I’m departing today from the stories that come directly from the Camino as a more personally compelling one has emerged.
Since my last post on risking vulnerability I have had something of a writers block as I lost all sense of why I am blogging at all. I have learned that this….writing the story of my Camino…. is all about risking vulnerability as I still struggle to publicly acknowledge how important God is in my life. This is my current lesson from the Camino of life, to let go of the fear that holds me back from declaring my commitment and deep love of God.
My god is a god of love, of compassion, of forgiveness and of non judgement and this is the God that flows in me when I allow it…Sometimes, I question why I need to do this, why can’t I keep this to myself, do I really have to say these things, do I really have to reveal so much and make myself feel so vulnerable? And for some reason the answer is, yes I do. I do it because I know it’s what I am meant to do. It’s the only way I will really have peace, I have to be willing to step into the ring and say this is who I am. I do it because it breaks my heart not to and for me this is what it means to walk in the footsteps of Jesus.
As I see it all life lessons are about surrendering to God’s guidance, that deep spiritual knowing that is within all of us.
Over the next few days I crossed paths with different people as I began to find the rhythm of my Camino. On the 4th morning I met Manoel and Sue as we left the City of Pamploma. I had met them a day or two before and this morning we walked together. As the morning wore on I felt more and more exhausted and as they walked a little ahead of me I called to them and said “I’m going to have to give in”. As soon as I said it I knew that “giving in” was about more than just taking a rest. I went to sit down and contemplated what else was meant by that statement.
Well for a start I considered myself a good walker, not normally the one who is lagging behind. Manoel is 20 years older than me and at this point he is walking better than I am. Before this trip I had never considered the possibility that I would not walk every day, I never considered the possibility that I would not make each stage as laid out in John Brierley’s guide book and I had not considered it remotely possible that I might not reach Santiago on or before my target date of 28th September.
But I was discovering that walking day after day was tiring and that my muscles and tendons became sore and tight. Apart from the physical weight I was also carrying some very heavy emotions with me too and they were often more difficult to carry than the rucksack. So I was now having to consider what doing the Camino actually means and whether I would consider myself to have completed the Camino even if I didn’t walk all the way to Santiago! And at the same time I wanted to do my Camino, my way.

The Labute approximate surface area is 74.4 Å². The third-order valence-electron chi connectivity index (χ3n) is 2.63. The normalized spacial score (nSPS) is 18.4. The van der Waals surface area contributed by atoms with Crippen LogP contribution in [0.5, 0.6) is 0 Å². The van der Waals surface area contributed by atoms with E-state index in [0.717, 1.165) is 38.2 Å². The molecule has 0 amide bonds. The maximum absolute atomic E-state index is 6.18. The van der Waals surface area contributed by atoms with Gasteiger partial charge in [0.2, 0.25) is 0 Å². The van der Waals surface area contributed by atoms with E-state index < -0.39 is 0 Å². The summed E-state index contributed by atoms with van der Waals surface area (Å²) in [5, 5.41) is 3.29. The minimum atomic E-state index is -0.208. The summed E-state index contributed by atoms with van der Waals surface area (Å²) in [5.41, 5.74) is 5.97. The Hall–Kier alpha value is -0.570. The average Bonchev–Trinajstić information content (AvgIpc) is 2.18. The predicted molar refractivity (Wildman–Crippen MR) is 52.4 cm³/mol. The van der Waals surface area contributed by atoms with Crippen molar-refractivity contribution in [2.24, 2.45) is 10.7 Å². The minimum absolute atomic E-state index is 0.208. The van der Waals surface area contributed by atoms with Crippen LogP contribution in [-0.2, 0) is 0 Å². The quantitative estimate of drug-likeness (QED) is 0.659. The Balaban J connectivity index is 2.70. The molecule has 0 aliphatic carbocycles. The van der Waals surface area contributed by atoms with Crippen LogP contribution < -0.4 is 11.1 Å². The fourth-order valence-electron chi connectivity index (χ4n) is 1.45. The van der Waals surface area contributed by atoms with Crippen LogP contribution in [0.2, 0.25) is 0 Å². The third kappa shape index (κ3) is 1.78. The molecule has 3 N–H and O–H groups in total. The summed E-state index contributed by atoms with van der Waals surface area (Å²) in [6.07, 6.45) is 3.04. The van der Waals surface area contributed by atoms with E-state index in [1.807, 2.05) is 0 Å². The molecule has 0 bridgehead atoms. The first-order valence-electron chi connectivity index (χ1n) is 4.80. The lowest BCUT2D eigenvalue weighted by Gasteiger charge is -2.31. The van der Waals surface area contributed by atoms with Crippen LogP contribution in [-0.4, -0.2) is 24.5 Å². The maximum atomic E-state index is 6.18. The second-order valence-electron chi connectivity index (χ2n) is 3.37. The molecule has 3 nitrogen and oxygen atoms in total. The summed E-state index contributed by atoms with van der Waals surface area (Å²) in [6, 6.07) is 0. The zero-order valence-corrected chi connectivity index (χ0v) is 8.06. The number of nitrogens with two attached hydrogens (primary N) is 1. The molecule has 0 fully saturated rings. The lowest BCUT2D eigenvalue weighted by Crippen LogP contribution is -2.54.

I was also conscious of all the other people I started out with and whether I was ahead of or behind them. I had a growing sense that in order for me to do my Camino I was going to need to let go of notions of keeping up and preoccupations about where I was in relation to pilgrims who had begun the same day as me. I may have to let others go ahead of me. I also saw this as a metaphor for life and living and that I was being challenged to let go of deeper perceptions, notions and ideas that any other person could ever be behind me or ahead of me or that I am ahead of, beside or behind anyone else. So the key challenge was to allow myself to walk my Camino at my pace and in my way as this mirrored the challenges of my own life and living.
When I decided to walk the Camino de Santiago, I was aware that I wanted to immerse myself in a holding container long enough for me to find out what is calling me. I had the sense that I was meant to be doing something else with my life and that I was holding back on what God had given me. In any event I knew my soul wasn’t being fully satisfied; there was a longing I needed to address. I hoped and indeed I expected the Camino to help me find the truth of that longing.
I realised before I left home that the Camino was about letting go and trusting I would be okay, although I couldn’t anticipate how the challenges would present themselves. But really the energy of the Camino started before I left Cork! The easy part was making the decision to go, a couple of months ahead of time it seemed no problem, I thought ‘I can’t wait’. However as the departure date got closer, I became more fearful, I was going to have to let go of whatever control I had in my life, my comfort, my livelihood, my emotional crutches and safety nets and surrender to the unfolding experience of Camino life.
So to go at all I needed to let go of what was familiar and face the vulnerability that arose in the absence of the crutches and the safety nets. That took courage and more importantly it took a level of belief in the possibility and of my own potential and trust in the universe. To grow requires a will to do so, no one said this would be easy but then neither is it easy to live life in the shadows.